: a haystack itself. So now you can all of a sudden see it.
: And they say, isn't it great what we can see with a new scope.
: Well, the problem is, you don't help the emperor a lot if
: you can see his clothes only with a microscope. All they're
: doing is applying bigger and bigger scopes. They magnify the
: needle, but they don't make more of it, they only see it
: better.

: What you're saying is if a man is six feet tall, and you put
: him on a cinema screen, it doesn't mean he's really 20 feet
: tall.

: That's right. Now, what's the prediction for a non-infectious
: disease, a toxic disease? One of them is, it's not distributed
: equally between the sexes or randomly in the population, it's
: distributed according to exposure. The smokers are the ones
: who get lung cancer, the nonsmokers hardly ever get it. The
: alcoholics get the liver cirrhosis and not the milk drinkers.
: And so it's exposure to the toxin. The health consequences
: are not immediate. You don't get sick from one cigarette.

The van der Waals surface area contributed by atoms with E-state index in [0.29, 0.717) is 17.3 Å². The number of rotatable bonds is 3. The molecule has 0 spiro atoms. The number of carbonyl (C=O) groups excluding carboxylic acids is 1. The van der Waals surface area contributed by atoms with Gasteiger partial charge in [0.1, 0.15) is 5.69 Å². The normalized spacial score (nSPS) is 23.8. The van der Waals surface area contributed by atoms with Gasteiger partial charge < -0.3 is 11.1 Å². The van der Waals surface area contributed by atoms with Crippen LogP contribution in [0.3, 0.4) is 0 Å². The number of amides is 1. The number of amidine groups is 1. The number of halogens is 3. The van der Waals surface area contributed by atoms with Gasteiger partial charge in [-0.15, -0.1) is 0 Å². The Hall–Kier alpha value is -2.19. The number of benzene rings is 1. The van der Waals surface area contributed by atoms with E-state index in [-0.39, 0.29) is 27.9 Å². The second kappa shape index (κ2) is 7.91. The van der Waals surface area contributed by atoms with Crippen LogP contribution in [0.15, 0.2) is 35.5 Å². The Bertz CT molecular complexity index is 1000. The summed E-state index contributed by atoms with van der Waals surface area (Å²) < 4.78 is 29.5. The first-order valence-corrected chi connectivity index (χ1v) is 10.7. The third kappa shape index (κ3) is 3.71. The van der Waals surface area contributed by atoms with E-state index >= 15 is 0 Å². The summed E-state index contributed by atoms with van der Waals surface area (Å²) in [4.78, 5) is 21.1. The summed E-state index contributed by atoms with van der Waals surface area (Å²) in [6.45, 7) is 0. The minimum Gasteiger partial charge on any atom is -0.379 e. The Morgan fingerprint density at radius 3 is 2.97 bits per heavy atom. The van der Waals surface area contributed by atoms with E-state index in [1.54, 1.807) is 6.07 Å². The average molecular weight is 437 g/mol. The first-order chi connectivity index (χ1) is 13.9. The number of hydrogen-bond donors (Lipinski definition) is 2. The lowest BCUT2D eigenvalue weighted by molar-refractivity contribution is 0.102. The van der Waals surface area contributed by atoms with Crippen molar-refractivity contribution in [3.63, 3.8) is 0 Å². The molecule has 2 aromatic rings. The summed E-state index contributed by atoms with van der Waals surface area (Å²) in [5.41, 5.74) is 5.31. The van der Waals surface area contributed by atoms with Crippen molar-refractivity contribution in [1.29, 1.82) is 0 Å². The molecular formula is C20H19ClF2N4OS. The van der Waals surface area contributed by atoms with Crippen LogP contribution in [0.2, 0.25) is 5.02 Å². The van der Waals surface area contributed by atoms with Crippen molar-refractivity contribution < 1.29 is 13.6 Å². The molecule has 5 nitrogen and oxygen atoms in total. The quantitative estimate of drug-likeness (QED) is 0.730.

: It takes years of build-up. You have to reach a certain
: threshold of toxicity.

: You believe this explains the so-called latency period.

: That is the classical relationship between drug consumption
: and the disease that follows. Unlike the infectious agents,
: which work immediately or never.

: The argument about AIDS is that there are lots of people who
: do drugs and don't have AIDS.

: It's the dose. There's a genetic constituency, some people
: are more resistant than others. But very roughly, it's a
: cumulative thing. It's a certain threshold you have to reach
: and that varies personally. Now look at AIDS. It fits none
: of the criteria of an infectious disease-not equally
: distributed, not soon [manifested], no active microbe, nothing
: is there. You can't find HIV even if people are dying-you
: can, tiny bit, occasionally....

: What about the 10 percent of AIDS patients that are women?

: Those are drug users mostly.

: Okay, the statistics say something like 75 percent of the
: women have some kind of recreational drug history, or were
: HIV-positive and went on AZT. That sill leaves about 25 percent
: that don't have a drug history.

: Well, see, if you talk 25 percent out of 10 percent, you're
: talking 2.5 percent. And now here we come to the definition
: of AIDS. AIDS is 25 old diseases under a new name in the
: presence of HIV. These diseases do occur with or without HIV.

: Is there a difference in the manifestation of, for instance,
: tuberculosis, in a case where a woman has tuberculosis and
: HIV, and a case where a woman just has tuberculosis?

: None that I know of.

: Woman A has tuberculosis, no HIV. Woman B has tuberculosis